I would like to ask you a little help for the following problem.

Let $\Phi$ and $\Sigma$ be two $N \times N$ matrices s.t. the inverse of $(I_{N^2}-\Phi \otimes \Phi )$ exists and $\Sigma$ is symmetric and positive definite.

Define $\Lambda=(I_{N^2}-\Phi \otimes \Phi )^{-1} vec (\Sigma)$.

Note that $\Lambda$ is identity matrix $N ^2\times N^2$.

The Jacobian of $\Lambda$ with respect to $vec (\Sigma)$ should be easy to compute and given by

$$\frac{\partial \Lambda}{\partial vec (\Sigma)'}= \left[(I_{N^2}-\Phi \otimes \Phi )^{-1} \right]^{T}.$$

What about $\dfrac{\partial \Lambda}{\partial vec (\Phi)'}$ ?


For convenience, let me define some terms (with Latin letters so I don't have to type all those Greek letters) $$\eqalign{ s &= {\rm vec}(\Sigma) \cr F &= \Phi \cr a &= \Lambda \cr M &= (I\otimes I - F\otimes F) \cr dM &= -(dF\otimes F + F\otimes dF) \cr }$$ Then the equation we are working with is $$\eqalign{ a &= M^{-1}s \cr Ma &= s \cr }$$ Taking the differential $$\eqalign{ dM\,a + M\,da &= ds \cr }$$ If we hold $M$ constant, then we can obtain your first result (let's not quibble over transposes) $$\eqalign{ M\,da &= ds \cr da &= M^{-1}\,ds \cr \frac{\partial a}{\partial s} &= M^{-1} \cr }$$ If instead we hold $s$ constant, we obtain $$\eqalign{ dM\,a + M\,da &= 0 \cr M\,da &= -dM\,a \cr M\,da &= (dF\otimes F + F\otimes dF)\,a \cr }$$ At this point we need a few tricky Kronecker-Vec relationships $$\eqalign{ {\rm vec}(A) &= a \cr (F\otimes dF)\,{\rm vec}(A) &= (FA^T\otimes I)\,{\rm vec}(dF) \cr (dF\otimes F)\,{\rm vec}(A) &= (I\otimes FA)\,{\rm vec}(dF^T) \cr &= (I\otimes FA)\,P\,\,{\rm vec}(dF) \cr }$$ where $P$ is the appropriate Kronecker Permutation for a matrix with the dimensions of $F$.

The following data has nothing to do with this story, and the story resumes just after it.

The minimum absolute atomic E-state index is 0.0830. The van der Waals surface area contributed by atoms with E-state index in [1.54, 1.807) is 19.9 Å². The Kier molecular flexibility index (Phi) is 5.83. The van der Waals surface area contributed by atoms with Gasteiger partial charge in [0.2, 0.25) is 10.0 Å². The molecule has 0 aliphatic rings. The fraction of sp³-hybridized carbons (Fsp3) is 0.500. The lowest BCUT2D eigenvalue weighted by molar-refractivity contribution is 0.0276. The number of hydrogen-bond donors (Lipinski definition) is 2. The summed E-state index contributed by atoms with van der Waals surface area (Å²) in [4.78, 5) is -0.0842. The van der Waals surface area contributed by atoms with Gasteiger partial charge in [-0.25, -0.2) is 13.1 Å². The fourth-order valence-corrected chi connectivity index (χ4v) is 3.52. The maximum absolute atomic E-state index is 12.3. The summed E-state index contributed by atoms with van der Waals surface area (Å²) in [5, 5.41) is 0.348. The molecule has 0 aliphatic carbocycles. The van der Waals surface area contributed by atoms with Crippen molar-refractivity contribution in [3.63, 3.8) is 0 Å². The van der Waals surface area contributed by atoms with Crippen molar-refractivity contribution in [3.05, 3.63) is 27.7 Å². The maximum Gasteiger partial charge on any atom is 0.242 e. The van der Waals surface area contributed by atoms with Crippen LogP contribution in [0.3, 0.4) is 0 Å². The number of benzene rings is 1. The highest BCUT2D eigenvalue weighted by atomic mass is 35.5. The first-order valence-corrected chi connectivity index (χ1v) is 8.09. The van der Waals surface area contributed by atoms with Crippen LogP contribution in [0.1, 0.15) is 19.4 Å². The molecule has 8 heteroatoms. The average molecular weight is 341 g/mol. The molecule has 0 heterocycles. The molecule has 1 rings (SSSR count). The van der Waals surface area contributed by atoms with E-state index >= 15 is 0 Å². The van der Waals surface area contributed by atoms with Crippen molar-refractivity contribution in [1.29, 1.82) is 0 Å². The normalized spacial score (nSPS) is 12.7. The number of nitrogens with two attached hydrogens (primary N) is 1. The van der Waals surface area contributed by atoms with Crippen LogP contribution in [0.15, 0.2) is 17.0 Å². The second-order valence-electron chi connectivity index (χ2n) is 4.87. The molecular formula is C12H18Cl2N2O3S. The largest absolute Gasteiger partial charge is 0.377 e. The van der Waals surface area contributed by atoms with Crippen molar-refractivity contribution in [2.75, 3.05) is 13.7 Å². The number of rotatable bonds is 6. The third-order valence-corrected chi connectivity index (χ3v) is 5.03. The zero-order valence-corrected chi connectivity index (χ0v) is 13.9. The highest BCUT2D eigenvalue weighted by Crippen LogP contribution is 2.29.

Substituting the Kronecker-Vec expressions we arrive at $$\eqalign{ M\,da &= \big((FA^T\otimes I) + (I\otimes FA)P\,\big)\,{\rm vec}(dF) \cr da &= M^{-1}\big((FA^T\otimes I) + (I\otimes FA)P\,\big)\,{\rm vec}(dF) \cr \frac{\partial a}{\partial\,{\rm vec}(F)} &= M^{-1}\big((FA^T\otimes I) + (I\otimes FA)P\,\big) \cr }$$ which, aside from my use of Latin letters, is the quantity that you asked about.

  • $\begingroup$ Many thanks for your kind reply! $\endgroup$ – Marco B Jul 26 '15 at 23:11

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